Excerpt

INTRODUCTION: In polycystic ovary syndrome (PCOS), there is increased formation of androgens by thecal cells. Moreover, PCOS ovaries have been shown to have decreased levels of c-fos transcription factor. We hypothesize that c-fos expression inhibits 17alpha-hydroxylase 17,20 lyase (CYP17) activity in the human ovary, and its decreased expression seen in PCOS may lead to elevated CYP17 transcription, resulting in increased androgen production. OBJECTIVE: Our objective was to define the role of the activator protein-1 transcription factors, namely c-fos, in the regulation of CYP17 expression in theca cells. METHODS: Human ovarian thecal-like tumor cells were used for all experiments. The following techniques were used: steroid quantification, mRNA extraction, microarray analysis, transfection, small interfering RNA, and immunohistochemistry. RESULTS: Stimulation of human ovarian thecal-like tumor cells with the protein kinase A pathway activator forskolin resulted in stimulation of C19 androgen production. In contrast, treatment with the protein kinase C pathway activator tetradecanoylphorbol acetate (TPA) resulted in decreased androgen production with a shift toward C21 progesterone production. TPA also led to complete inhibition of CYP17. Microarray data showed a 37-fold increase in c-fos after treatment with TPA. Transfection with steroidogenic factor 1 resulted in an increase in CYP17 promoter activity, which was significantly inhibited in the presence of c-fos. c-fos gene silencing led to an increase in CYP17 mRNA levels. Immunohistochemical staining for c-fos in ovaries demonstrated strong staining in granulosa cells, but not theca. CONCLUSIONS: The activator protein-1 transcription factor c-fos plays a role in the inhibition of CYP17 expression. The decreased levels of c-fos expression in polycystic ovaries may be responsible for increased CYP17 levels in PCOS.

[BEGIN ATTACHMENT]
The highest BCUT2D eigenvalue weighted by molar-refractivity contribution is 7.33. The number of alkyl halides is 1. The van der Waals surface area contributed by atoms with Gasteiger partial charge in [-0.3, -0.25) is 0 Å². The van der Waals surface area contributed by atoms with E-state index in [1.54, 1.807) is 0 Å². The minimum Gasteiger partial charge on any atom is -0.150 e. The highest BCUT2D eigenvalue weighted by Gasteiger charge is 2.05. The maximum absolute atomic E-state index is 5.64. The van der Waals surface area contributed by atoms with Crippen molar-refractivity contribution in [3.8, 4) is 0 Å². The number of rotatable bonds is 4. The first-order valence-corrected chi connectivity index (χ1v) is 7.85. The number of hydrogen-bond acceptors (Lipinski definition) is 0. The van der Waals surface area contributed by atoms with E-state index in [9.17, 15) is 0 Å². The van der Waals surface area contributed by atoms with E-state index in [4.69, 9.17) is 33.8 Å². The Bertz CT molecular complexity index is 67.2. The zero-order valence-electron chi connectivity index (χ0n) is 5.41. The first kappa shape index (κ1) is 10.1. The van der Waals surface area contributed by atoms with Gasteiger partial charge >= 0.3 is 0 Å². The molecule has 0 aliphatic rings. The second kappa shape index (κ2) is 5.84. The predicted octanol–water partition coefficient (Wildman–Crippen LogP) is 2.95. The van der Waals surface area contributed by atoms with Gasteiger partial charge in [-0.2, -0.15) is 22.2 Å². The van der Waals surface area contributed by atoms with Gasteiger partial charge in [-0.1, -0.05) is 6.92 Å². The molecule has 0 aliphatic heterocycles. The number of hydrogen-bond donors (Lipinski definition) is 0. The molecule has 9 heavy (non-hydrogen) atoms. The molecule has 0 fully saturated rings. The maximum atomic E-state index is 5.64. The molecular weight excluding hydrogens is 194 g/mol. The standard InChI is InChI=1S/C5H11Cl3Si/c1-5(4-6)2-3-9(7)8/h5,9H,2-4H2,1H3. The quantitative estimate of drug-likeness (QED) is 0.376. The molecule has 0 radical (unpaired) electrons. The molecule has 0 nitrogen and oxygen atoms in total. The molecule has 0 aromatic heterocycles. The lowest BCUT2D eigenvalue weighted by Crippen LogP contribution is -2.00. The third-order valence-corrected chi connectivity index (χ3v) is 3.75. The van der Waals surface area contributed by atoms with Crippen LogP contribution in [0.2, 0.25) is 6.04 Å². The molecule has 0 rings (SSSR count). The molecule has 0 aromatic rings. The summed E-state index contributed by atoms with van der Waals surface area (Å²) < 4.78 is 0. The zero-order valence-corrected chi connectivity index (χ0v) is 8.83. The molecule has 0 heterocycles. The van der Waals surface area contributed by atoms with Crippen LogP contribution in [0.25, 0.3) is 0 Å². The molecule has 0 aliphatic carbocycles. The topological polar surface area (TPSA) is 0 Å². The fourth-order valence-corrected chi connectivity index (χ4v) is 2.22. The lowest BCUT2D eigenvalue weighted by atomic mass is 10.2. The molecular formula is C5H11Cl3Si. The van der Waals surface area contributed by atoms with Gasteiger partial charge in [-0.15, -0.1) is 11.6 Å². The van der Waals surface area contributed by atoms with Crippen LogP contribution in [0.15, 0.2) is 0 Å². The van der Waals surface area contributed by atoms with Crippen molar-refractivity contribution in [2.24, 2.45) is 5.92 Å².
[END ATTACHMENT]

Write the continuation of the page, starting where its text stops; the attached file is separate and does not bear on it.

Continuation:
Title Pituitary Tumors: Diagnosis, Management, and Implications for Reproduction.
Date October 2007
Journal Seminars in Reproductive Medicine
Excerpt

Pituitary tumors are the most common intracranial neoplasms. They are commonly encountered by the gynecologist during an evaluation for galactorrhea, menstrual disturbances, or infertility. Although the majority of these tumors are benign, their impact on the endocrine and nervous system can be striking. The availability of neuroimaging techniques has allowed for more rapid diagnosis, affording earlier treatment. This review is intended to describe the common pituitary tumors seen by the gynecologist, and their impact on reproduction and fertility in the female patient.

Title The Human Fetal Adrenal Gland, Corticotropin-releasing Hormone, and Parturition.
Date April 2007
Journal Seminars in Reproductive Medicine
Excerpt

Labor initiation is a complex process that remains to be fully elucidated. An area of active research involves the study of the different mechanisms that may lead to successful signaling for parturition. This review focuses on the fetal-derived signals that lead to the initiation of labor. These signals may also play a role in preterm labor when activated prematurely. Studying these signals may prove important in the prediction, diagnosis, and possible intervention in preterm labor.

Title Activity-dependent Change in Morphology of the Glial Tubular Lattice of the Crayfish Medial Giant Nerve Fiber.
Date August 2005
Journal Glia
Excerpt